For purposes where it is critical that a server can never acquire client priority permanently, start a lot of threads using it, or pass it around to other processes, I see two possible mitigation strategies. One would be to set a reasonable limit on the amount of threads that can simultaneously use a given scheduling token. The other would be to limit the duration for which a scheduling token can be used, and have it timeout automatically as if the task had been completed after that time. In both cases, threads which cannot use the token could fall back to the “normal” server process thread priority, though additional thoughts must be turned towards how the server process should be informed of the situation.
Sometimes, client processes do stupid things. Like trying to break process isolation and dying in the process, dereferencing null pointers, or giving other processes some computation and never reading the results. All of these scenarios lead to a situation where a client process dies while other server process around are still using its task tokens. What should happen then?
I see two possible strategies regarding this outcome. One is to revocate all task tokens associated to a client process at the point where it dies. It has simplicity in its favor, as there is no need for the system scheduler to keep records about dead processes, but it can also let some server threads run at an unfairly low priority if the client actually intended server threads to complete some work for it without caring about the results. The other option is to keep task tokens alive until tasks are completed. It is friendlier towards asynchronous processing, but adds complexity to the scheduler and can potentially lead to memory leaks. For this reason, I would spontaneously prefer the first option.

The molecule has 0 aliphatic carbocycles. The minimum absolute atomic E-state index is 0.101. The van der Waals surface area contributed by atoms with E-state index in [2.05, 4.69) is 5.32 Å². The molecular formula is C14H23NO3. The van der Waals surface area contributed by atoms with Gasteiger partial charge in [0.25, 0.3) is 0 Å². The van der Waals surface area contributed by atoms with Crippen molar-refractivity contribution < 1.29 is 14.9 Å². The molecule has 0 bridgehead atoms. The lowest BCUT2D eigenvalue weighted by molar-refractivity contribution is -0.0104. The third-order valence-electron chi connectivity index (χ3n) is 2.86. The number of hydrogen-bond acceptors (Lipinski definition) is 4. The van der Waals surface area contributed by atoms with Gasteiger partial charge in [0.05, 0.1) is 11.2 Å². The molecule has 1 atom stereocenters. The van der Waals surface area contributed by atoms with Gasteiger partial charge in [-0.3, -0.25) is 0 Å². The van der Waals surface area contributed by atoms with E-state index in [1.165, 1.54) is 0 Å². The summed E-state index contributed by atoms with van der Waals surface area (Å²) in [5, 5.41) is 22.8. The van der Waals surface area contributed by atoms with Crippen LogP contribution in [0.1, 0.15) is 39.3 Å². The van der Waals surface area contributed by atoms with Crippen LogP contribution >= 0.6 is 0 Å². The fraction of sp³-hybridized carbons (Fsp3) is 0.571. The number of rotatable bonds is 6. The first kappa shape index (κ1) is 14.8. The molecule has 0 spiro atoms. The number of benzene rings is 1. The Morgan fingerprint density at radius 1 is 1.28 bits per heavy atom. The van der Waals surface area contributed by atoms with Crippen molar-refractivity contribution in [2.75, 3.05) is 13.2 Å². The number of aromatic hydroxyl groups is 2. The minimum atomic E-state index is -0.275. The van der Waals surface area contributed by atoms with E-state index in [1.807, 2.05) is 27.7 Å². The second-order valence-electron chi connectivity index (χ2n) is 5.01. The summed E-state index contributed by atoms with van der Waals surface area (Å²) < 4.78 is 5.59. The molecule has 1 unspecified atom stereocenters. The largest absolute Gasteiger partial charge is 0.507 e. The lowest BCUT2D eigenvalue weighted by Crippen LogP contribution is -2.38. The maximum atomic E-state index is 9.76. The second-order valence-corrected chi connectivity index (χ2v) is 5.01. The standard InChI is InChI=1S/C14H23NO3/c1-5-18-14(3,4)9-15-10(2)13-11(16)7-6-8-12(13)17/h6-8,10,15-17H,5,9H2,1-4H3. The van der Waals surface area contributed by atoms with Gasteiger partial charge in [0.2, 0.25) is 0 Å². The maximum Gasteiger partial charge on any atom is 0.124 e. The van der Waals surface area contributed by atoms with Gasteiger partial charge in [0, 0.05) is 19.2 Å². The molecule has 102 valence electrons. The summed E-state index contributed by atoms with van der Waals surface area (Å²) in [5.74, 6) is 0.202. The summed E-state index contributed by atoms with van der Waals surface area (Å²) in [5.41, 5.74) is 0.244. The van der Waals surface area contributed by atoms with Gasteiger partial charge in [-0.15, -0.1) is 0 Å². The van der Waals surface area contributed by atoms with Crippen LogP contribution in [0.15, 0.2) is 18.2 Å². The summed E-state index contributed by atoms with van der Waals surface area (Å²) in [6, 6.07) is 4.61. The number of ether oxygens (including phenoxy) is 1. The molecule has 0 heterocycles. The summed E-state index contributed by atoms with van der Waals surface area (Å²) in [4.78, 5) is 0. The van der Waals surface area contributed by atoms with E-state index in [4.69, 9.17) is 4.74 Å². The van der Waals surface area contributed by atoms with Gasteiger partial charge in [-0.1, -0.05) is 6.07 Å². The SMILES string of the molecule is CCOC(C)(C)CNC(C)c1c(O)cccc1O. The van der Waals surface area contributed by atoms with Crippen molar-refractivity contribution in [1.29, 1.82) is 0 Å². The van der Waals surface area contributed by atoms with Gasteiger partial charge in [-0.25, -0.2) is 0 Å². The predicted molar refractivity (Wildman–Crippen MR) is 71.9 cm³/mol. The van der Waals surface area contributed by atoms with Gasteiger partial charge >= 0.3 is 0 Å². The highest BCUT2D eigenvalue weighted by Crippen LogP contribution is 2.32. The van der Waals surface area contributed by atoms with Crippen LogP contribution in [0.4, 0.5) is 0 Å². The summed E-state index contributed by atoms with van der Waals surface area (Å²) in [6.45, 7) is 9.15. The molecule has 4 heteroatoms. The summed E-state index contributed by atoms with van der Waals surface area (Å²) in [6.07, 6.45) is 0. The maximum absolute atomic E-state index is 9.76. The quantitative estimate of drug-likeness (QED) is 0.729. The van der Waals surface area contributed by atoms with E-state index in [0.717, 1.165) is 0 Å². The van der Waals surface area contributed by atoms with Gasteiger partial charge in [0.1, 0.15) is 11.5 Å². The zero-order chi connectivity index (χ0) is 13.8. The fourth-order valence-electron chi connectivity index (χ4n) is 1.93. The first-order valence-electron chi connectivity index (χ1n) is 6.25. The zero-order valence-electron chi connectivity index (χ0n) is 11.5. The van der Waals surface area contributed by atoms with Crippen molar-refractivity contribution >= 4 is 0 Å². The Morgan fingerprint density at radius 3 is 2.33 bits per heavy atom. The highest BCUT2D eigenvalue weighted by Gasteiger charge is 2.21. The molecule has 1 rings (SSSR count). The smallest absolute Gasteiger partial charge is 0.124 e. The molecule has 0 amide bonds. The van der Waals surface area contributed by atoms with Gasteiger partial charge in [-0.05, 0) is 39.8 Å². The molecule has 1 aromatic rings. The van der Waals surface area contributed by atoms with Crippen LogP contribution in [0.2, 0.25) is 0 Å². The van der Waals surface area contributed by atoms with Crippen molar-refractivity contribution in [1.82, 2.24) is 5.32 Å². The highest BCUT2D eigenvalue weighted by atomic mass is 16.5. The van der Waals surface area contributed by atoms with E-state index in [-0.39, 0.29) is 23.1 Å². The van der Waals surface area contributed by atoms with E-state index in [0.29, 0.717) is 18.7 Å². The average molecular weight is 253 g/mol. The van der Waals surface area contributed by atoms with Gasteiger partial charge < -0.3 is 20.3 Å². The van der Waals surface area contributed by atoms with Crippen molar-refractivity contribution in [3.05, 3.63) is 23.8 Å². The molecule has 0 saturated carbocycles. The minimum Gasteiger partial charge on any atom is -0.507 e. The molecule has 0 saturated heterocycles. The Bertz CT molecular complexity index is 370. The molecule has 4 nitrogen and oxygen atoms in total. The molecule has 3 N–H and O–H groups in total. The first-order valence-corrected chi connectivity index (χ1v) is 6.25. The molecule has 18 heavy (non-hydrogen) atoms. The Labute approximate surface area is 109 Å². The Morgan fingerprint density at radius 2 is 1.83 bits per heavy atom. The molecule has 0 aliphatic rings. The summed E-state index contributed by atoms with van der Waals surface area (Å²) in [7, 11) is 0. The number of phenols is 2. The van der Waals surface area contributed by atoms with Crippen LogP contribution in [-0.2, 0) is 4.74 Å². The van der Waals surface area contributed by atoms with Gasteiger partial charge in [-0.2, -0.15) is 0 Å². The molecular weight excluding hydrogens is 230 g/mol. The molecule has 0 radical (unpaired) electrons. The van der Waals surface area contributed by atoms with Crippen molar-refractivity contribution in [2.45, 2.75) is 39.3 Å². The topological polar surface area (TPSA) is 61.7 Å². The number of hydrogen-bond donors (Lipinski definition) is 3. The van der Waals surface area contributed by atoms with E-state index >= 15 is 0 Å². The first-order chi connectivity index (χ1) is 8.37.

Deferring task definition
Not all tasks are started by a process. When a hardware event occurs, additional processing is often needed before work related to that event can be assigned to a process. At which priority should that processing be performed?
My opinion is that in doubt, most hardware events should be handled with very high priority until their actual priority is determined. After all, the hardware drivers which handle these events are highly trusted by other processes anyway, so there is little harm in giving them high privileges. For these purposes, I would probably use real time tasks together with a reasonable (driver-specific) deadline that makes the threads fall back to background priority when it expires. This would ensure that hung driver task do not completely stall the system.